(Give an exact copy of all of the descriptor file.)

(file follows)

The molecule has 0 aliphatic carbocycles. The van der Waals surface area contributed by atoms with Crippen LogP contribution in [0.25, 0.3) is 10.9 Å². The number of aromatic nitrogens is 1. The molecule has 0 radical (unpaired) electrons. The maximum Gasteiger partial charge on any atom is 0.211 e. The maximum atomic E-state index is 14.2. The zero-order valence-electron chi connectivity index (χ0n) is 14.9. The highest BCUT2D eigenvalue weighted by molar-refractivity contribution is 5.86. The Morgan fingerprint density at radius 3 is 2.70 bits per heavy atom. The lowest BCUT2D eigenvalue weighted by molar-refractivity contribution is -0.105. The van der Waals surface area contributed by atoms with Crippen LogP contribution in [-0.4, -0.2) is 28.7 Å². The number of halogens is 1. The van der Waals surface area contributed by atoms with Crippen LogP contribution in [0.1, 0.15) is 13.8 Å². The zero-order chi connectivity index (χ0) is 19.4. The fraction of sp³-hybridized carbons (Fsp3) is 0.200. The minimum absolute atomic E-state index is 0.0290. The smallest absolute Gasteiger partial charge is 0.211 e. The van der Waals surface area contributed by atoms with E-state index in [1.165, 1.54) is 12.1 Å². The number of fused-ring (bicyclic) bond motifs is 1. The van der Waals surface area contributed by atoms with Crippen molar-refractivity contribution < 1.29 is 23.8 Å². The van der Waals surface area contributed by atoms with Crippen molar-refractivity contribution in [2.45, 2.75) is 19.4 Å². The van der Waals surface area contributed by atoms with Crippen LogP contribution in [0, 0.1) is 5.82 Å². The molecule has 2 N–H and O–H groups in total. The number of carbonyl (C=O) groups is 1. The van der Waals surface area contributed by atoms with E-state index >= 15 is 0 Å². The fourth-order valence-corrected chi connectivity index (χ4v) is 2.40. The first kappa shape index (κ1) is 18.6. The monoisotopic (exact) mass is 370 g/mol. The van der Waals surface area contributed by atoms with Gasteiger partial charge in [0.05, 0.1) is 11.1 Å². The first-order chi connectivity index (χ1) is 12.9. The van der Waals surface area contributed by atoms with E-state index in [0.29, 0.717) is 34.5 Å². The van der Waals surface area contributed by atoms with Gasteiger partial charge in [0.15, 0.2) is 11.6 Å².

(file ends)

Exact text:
The molecule has 0 aliphatic carbocycles. The van der Waals surface area contributed by atoms with Crippen LogP contribution in [0.25, 0.3) is 10.9 Å². The number of aromatic nitrogens is 1. The molecule has 0 radical (unpaired) electrons. The maximum Gasteiger partial charge on any atom is 0.211 e. The maximum atomic E-state index is 14.2. The zero-order valence-electron chi connectivity index (χ0n) is 14.9. The highest BCUT2D eigenvalue weighted by molar-refractivity contribution is 5.86. The Morgan fingerprint density at radius 3 is 2.70 bits per heavy atom. The lowest BCUT2D eigenvalue weighted by molar-refractivity contribution is -0.105. The van der Waals surface area contributed by atoms with Crippen LogP contribution in [-0.4, -0.2) is 28.7 Å². The number of halogens is 1. The van der Waals surface area contributed by atoms with Crippen LogP contribution in [0.1, 0.15) is 13.8 Å². The zero-order chi connectivity index (χ0) is 19.4. The fraction of sp³-hybridized carbons (Fsp3) is 0.200. The minimum absolute atomic E-state index is 0.0290. The smallest absolute Gasteiger partial charge is 0.211 e. The van der Waals surface area contributed by atoms with E-state index in [1.165, 1.54) is 12.1 Å². The number of fused-ring (bicyclic) bond motifs is 1. The van der Waals surface area contributed by atoms with Crippen molar-refractivity contribution < 1.29 is 23.8 Å². The van der Waals surface area contributed by atoms with Crippen molar-refractivity contribution in [2.45, 2.75) is 19.4 Å². The van der Waals surface area contributed by atoms with Crippen LogP contribution in [0, 0.1) is 5.82 Å². The molecule has 2 N–H and O–H groups in total. The number of carbonyl (C=O) groups is 1. The van der Waals surface area contributed by atoms with E-state index >= 15 is 0 Å². The fourth-order valence-corrected chi connectivity index (χ4v) is 2.40. The first kappa shape index (κ1) is 18.6. The monoisotopic (exact) mass is 370 g/mol. The van der Waals surface area contributed by atoms with Gasteiger partial charge in [0.05, 0.1) is 11.1 Å². The first-order chi connectivity index (χ1) is 12.9. The van der Waals surface area contributed by atoms with E-state index in [0.29, 0.717) is 34.5 Å². The van der Waals surface area contributed by atoms with Gasteiger partial charge in [0.15, 0.2) is 11.6 Å².